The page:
Parents – Not Economists – Know Best

Parents – Not Economists – Know Best
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A team of economists from elite universities recently published a study suggesting that parents can’t truly assess school quality. Profiling the paper, The Atlantic notes that “if these results hold up under scrutiny by other economists … they could prove problematic for school-choice advocates.” But fortunately for them, this study merely shows that professors are far more ignorant than parents.

The study, distributed by the National Bureau of Economic Research, examines the preferences revealed by families’ choices when applying to New York City high schools. The authors found that families can identify and select quality schools that drive better outcomes for their children. So how is this happy story evidence of failure?

When the economists attempted to control for peer quality, they found that parents couldn’t necessarily spot the difference between schools that are more or less effective at boosting test scores, graduation and college enrollment. One rationale for school choice is that competition provides an incentive for school improvement. Presuming that they have managed to properly disentangle peer quality and school effectiveness, the authors suggest that their results imply that “school choice programs may generate stronger incentives for screening than for improved school productivity.”

The paper will soon be peer-reviewed by Ph.Ds who will probably pronounce it technically proficient. But even a pre-teen could spot the gaping logical hole, and perhaps illustrate it by way of a parable:

A scientist sets out to study whether little girls know how to pick flowers. After taking copious notes, he shakes his head and tells them, “Well, you girls sure know how to pick pretty flowers that make beautiful bouquets, but I’m sad to say you don’t know how to pick flowers at all.” Downcast, a girl asks, “How can that be?” The scientist explains, “You could have picked flowers of similar color and shape that would have lasted longer in a vase.” Abashed then perplexed, another girl asks, “Can you smell, Mr. Scientist?” “Of course,” he replies. “Well, this bouquet smells delightful,” she states. “Did you think about that?” “No,” he admits. She responds, “Wait, you designed a fancy flower experiment that ignored the sense of smell, and you’re telling us that we don’t know what we’re doing!?”

In a similar way, this study was almost literally sense-less. Parents care about more than test scores. They care about whether their children feel safe or not; whether they feel challenged and engaged or not; whether teachers love to teach them or not. The economists had the choice to study these factors or not. And they chose not.

New York City has administered a school climate survey to students, teachers and parents for the last decade, asking them about safety, engagement, morale and much more. The data were there, and the data were ignored. Co-author Parag Pathak of MIT told The Atlantic that while he understands why his finding “might be uncomfortable for school choice advocates … we have to go where the data leads us.” But his team reached its finding after ignoring the data, even though the paper admits that they “cannot rule out the possibility that preferences are determined by effects on unmeasured outcomes. Parents may be sensitive to school safety or other non-academic amenities.” They could not rule it that possibility, nor it seems could they be bothered to explore it.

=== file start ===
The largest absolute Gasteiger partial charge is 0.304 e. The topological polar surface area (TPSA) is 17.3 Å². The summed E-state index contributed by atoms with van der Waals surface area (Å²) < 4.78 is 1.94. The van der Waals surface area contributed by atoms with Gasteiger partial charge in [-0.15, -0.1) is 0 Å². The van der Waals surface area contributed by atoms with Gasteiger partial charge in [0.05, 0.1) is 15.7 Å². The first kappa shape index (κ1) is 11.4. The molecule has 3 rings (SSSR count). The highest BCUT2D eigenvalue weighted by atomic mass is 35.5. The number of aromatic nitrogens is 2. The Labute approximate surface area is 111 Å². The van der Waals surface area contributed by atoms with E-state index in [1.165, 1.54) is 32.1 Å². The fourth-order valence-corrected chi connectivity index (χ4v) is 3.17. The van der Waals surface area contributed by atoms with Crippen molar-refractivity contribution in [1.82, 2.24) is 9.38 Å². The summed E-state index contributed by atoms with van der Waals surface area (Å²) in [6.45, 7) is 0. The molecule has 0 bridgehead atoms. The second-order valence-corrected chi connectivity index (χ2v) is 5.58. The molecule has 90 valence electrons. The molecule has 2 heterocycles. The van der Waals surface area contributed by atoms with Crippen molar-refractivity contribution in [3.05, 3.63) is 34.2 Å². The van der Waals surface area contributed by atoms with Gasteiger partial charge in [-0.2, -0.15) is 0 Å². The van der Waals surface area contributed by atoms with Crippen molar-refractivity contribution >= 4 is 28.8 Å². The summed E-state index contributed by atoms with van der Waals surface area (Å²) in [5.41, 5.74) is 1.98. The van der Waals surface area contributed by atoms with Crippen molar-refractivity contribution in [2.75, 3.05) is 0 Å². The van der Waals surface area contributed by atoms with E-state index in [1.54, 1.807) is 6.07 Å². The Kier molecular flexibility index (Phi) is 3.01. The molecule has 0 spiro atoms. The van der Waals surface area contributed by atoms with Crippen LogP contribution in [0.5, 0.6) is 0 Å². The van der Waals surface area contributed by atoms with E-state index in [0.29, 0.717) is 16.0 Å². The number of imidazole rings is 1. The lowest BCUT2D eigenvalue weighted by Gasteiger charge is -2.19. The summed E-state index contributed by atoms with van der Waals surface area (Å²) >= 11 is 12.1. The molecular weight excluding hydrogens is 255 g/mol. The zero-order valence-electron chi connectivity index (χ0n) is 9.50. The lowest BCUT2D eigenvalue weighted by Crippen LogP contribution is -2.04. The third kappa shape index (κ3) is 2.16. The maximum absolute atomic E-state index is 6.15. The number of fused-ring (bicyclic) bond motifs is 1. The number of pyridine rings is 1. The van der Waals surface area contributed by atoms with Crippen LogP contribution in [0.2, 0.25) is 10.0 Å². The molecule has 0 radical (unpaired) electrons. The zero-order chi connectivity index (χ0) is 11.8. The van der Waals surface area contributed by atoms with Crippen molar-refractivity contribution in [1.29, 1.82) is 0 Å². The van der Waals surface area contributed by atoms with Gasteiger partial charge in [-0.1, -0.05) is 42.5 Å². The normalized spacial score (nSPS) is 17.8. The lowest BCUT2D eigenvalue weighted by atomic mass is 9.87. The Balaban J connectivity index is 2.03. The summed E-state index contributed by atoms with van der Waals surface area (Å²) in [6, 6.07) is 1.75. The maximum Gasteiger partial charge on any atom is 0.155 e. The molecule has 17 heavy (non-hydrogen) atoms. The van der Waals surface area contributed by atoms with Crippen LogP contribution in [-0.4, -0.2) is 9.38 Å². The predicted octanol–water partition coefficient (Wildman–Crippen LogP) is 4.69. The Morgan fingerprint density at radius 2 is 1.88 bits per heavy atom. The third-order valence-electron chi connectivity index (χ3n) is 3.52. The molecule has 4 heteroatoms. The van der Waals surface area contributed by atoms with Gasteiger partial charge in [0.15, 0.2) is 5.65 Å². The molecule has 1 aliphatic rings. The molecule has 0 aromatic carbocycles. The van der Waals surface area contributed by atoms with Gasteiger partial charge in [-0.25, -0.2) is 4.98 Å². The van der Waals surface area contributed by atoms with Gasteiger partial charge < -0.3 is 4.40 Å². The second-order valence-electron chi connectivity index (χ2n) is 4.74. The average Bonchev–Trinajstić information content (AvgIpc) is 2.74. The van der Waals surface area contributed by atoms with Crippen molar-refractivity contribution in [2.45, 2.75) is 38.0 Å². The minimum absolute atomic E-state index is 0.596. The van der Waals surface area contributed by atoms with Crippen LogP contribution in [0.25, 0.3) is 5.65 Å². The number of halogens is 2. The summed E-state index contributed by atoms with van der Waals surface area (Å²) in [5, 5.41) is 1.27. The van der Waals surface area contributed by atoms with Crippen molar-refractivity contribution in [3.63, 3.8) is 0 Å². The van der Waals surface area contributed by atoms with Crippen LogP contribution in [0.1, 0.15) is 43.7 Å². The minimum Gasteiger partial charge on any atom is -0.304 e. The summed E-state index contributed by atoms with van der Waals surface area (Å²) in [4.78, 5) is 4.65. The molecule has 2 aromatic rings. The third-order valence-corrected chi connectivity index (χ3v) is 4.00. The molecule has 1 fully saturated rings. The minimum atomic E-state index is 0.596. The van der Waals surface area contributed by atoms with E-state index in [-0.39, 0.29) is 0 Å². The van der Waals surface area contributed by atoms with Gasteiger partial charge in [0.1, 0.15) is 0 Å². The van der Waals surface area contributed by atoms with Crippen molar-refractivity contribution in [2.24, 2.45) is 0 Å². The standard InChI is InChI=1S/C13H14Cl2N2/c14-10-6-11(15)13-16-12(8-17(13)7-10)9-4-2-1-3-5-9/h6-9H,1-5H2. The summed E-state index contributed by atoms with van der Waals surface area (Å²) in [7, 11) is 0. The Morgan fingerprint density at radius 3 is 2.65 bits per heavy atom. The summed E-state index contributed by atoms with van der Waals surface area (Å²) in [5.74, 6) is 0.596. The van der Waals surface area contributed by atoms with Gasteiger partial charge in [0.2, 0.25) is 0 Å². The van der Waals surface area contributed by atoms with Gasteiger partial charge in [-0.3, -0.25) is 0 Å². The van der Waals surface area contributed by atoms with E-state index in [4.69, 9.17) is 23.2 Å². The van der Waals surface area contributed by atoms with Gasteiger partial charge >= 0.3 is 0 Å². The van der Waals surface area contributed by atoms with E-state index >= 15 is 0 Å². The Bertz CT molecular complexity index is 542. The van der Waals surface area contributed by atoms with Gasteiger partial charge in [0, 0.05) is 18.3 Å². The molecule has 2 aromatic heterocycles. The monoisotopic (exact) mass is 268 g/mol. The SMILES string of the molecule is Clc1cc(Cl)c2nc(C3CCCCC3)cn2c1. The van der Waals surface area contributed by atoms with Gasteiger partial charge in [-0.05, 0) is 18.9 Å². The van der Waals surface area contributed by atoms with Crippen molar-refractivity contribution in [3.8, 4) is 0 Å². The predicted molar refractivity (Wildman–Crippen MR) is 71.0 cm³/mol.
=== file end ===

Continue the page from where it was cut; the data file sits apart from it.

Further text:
Exploring it could very well have exploded their thesis. If parents can perceive and do value school safety, student engagement, teacher morale and community involvement, then school choice would give schools an incentive to improve all of those things. And according to a study published earlier this year by Temple University’s Sarah Cordes, that’s exactly what’s happening as New York City’s charter schools force traditional public schools to compete.

Cordes studied the traditional factors and found that charter competition, especially from nearby charter schools, raised test scores, increased attendance and decreased students being held back in nearby traditional public schools. But her study also broke new ground by incorporating data from the NYC School Survey. She found improvements in school safety, academic expectations, mutual respect and general school cleanliness and order.

It seems quite probable that those improvements occurred because school leaders realized that in order to retain and attract students, they’d have to offer a better school experience. If it’s true that parents can spot and do value those things, that would be powerful evidence that when it comes to school choice the “market” works.

On the other hand, if parents can’t really tell the difference between a safe school and one that’s dangerous, between a school where students are engaged and one where they’re bored, that would indeed be a profound problem for school choice.

But contrary to the credulous press coverage, this study poses no such problem. It ignores essential data, then alleges parental ignorance. And it reflects far more poorly on these elite economists than on New York City parents.

Max Eden is a senior fellow at the Manhattan Institute.

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